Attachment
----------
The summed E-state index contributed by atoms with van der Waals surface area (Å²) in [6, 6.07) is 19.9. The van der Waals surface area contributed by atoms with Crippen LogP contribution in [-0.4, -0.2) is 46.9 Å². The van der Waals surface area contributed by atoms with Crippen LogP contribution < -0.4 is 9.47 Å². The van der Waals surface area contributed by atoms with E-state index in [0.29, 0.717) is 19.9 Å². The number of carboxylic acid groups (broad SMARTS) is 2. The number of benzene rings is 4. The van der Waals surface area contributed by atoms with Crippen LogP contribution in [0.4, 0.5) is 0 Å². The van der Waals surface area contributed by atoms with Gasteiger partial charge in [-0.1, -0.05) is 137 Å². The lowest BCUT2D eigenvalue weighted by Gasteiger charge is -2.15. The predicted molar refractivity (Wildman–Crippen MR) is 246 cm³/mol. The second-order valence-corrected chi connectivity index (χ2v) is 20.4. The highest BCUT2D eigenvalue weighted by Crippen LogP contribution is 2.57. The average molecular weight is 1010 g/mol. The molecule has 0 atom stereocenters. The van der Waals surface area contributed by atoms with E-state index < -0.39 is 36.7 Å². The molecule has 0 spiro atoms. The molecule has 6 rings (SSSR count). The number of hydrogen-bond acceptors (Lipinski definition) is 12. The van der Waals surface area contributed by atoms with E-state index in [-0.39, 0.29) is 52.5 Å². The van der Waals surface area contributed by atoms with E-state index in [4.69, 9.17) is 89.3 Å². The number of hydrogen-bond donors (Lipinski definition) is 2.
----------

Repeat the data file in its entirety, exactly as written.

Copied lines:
The summed E-state index contributed by atoms with van der Waals surface area (Å²) in [6, 6.07) is 19.9. The van der Waals surface area contributed by atoms with Crippen LogP contribution in [-0.4, -0.2) is 46.9 Å². The van der Waals surface area contributed by atoms with Crippen LogP contribution < -0.4 is 9.47 Å². The van der Waals surface area contributed by atoms with E-state index in [0.29, 0.717) is 19.9 Å². The number of carboxylic acid groups (broad SMARTS) is 2. The number of benzene rings is 4. The van der Waals surface area contributed by atoms with Crippen LogP contribution in [0.4, 0.5) is 0 Å². The van der Waals surface area contributed by atoms with Gasteiger partial charge in [-0.1, -0.05) is 137 Å². The lowest BCUT2D eigenvalue weighted by Gasteiger charge is -2.15. The predicted molar refractivity (Wildman–Crippen MR) is 246 cm³/mol. The second-order valence-corrected chi connectivity index (χ2v) is 20.4. The highest BCUT2D eigenvalue weighted by Crippen LogP contribution is 2.57. The average molecular weight is 1010 g/mol. The molecule has 0 atom stereocenters. The van der Waals surface area contributed by atoms with E-state index < -0.39 is 36.7 Å². The molecule has 0 spiro atoms. The molecule has 6 rings (SSSR count). The number of hydrogen-bond acceptors (Lipinski definition) is 12. The van der Waals surface area contributed by atoms with E-state index in [-0.39, 0.29) is 52.5 Å². The van der Waals surface area contributed by atoms with E-state index in [4.69, 9.17) is 89.3 Å². The number of hydrogen-bond donors (Lipinski definition) is 2.